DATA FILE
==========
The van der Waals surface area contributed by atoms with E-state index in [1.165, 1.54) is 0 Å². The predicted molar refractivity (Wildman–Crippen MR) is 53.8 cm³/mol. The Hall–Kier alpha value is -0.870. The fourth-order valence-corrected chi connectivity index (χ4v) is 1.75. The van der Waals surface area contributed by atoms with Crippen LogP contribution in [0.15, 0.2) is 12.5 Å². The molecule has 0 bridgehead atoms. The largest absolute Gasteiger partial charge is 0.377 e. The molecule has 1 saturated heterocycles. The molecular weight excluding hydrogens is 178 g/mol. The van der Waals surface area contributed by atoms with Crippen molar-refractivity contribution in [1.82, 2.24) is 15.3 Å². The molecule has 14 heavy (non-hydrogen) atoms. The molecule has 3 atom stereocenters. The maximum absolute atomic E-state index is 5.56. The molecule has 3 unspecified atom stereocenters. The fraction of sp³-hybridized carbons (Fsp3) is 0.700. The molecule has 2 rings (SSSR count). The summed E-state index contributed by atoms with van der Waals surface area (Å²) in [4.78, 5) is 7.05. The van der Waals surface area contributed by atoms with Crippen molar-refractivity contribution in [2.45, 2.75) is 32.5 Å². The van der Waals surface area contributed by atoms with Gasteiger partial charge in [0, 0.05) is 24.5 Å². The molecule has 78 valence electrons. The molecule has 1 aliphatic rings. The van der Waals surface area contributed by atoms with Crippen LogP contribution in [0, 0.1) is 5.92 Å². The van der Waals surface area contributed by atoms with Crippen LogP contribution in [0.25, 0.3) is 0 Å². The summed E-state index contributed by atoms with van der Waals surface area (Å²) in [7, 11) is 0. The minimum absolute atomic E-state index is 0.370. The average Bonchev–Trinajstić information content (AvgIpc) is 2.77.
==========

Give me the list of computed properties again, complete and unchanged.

The van der Waals surface area contributed by atoms with E-state index in [1.165, 1.54) is 0 Å². The predicted molar refractivity (Wildman–Crippen MR) is 53.8 cm³/mol. The Hall–Kier alpha value is -0.870. The fourth-order valence-corrected chi connectivity index (χ4v) is 1.75. The van der Waals surface area contributed by atoms with Crippen LogP contribution in [0.15, 0.2) is 12.5 Å². The molecule has 0 bridgehead atoms. The largest absolute Gasteiger partial charge is 0.377 e. The molecule has 1 saturated heterocycles. The molecular weight excluding hydrogens is 178 g/mol. The van der Waals surface area contributed by atoms with Crippen molar-refractivity contribution in [1.82, 2.24) is 15.3 Å². The molecule has 14 heavy (non-hydrogen) atoms. The molecule has 3 atom stereocenters. The maximum absolute atomic E-state index is 5.56. The molecule has 3 unspecified atom stereocenters. The fraction of sp³-hybridized carbons (Fsp3) is 0.700. The molecule has 2 rings (SSSR count). The summed E-state index contributed by atoms with van der Waals surface area (Å²) in [4.78, 5) is 7.05. The van der Waals surface area contributed by atoms with Crippen molar-refractivity contribution in [2.45, 2.75) is 32.5 Å². The van der Waals surface area contributed by atoms with Gasteiger partial charge in [0, 0.05) is 24.5 Å². The molecule has 78 valence electrons. The molecule has 1 aliphatic rings. The van der Waals surface area contributed by atoms with Crippen LogP contribution in [0, 0.1) is 5.92 Å². The van der Waals surface area contributed by atoms with Crippen LogP contribution in [0.25, 0.3) is 0 Å². The summed E-state index contributed by atoms with van der Waals surface area (Å²) in [7, 11) is 0. The minimum absolute atomic E-state index is 0.370. The average Bonchev–Trinajstić information content (AvgIpc) is 2.77.